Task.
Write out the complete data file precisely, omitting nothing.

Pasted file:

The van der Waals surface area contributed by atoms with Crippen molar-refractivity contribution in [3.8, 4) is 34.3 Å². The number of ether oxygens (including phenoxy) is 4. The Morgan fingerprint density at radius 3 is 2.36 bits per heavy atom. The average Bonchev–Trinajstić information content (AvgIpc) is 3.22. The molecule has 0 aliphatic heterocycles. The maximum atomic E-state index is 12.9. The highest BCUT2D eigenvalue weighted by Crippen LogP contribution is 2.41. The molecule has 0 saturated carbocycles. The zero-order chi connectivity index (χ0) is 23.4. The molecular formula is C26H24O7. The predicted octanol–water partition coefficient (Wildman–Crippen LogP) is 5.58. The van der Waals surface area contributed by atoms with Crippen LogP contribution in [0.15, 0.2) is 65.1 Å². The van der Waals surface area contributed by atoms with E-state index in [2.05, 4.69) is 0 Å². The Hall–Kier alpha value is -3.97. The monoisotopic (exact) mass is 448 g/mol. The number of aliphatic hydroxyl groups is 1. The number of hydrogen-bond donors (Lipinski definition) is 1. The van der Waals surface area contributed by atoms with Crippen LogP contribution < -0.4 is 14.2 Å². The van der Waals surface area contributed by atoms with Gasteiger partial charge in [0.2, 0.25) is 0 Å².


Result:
The van der Waals surface area contributed by atoms with Crippen molar-refractivity contribution in [3.8, 4) is 34.3 Å². The number of ether oxygens (including phenoxy) is 4. The Morgan fingerprint density at radius 3 is 2.36 bits per heavy atom. The average Bonchev–Trinajstić information content (AvgIpc) is 3.22. The molecule has 0 aliphatic heterocycles. The maximum atomic E-state index is 12.9. The highest BCUT2D eigenvalue weighted by Crippen LogP contribution is 2.41. The molecule has 0 saturated carbocycles. The zero-order chi connectivity index (χ0) is 23.4. The molecular formula is C26H24O7. The predicted octanol–water partition coefficient (Wildman–Crippen LogP) is 5.58. The van der Waals surface area contributed by atoms with Crippen LogP contribution in [0.15, 0.2) is 65.1 Å². The van der Waals surface area contributed by atoms with E-state index in [2.05, 4.69) is 0 Å². The Hall–Kier alpha value is -3.97. The monoisotopic (exact) mass is 448 g/mol. The number of aliphatic hydroxyl groups is 1. The number of hydrogen-bond donors (Lipinski definition) is 1. The van der Waals surface area contributed by atoms with Crippen LogP contribution < -0.4 is 14.2 Å². The van der Waals surface area contributed by atoms with Gasteiger partial charge in [0.2, 0.25) is 0 Å².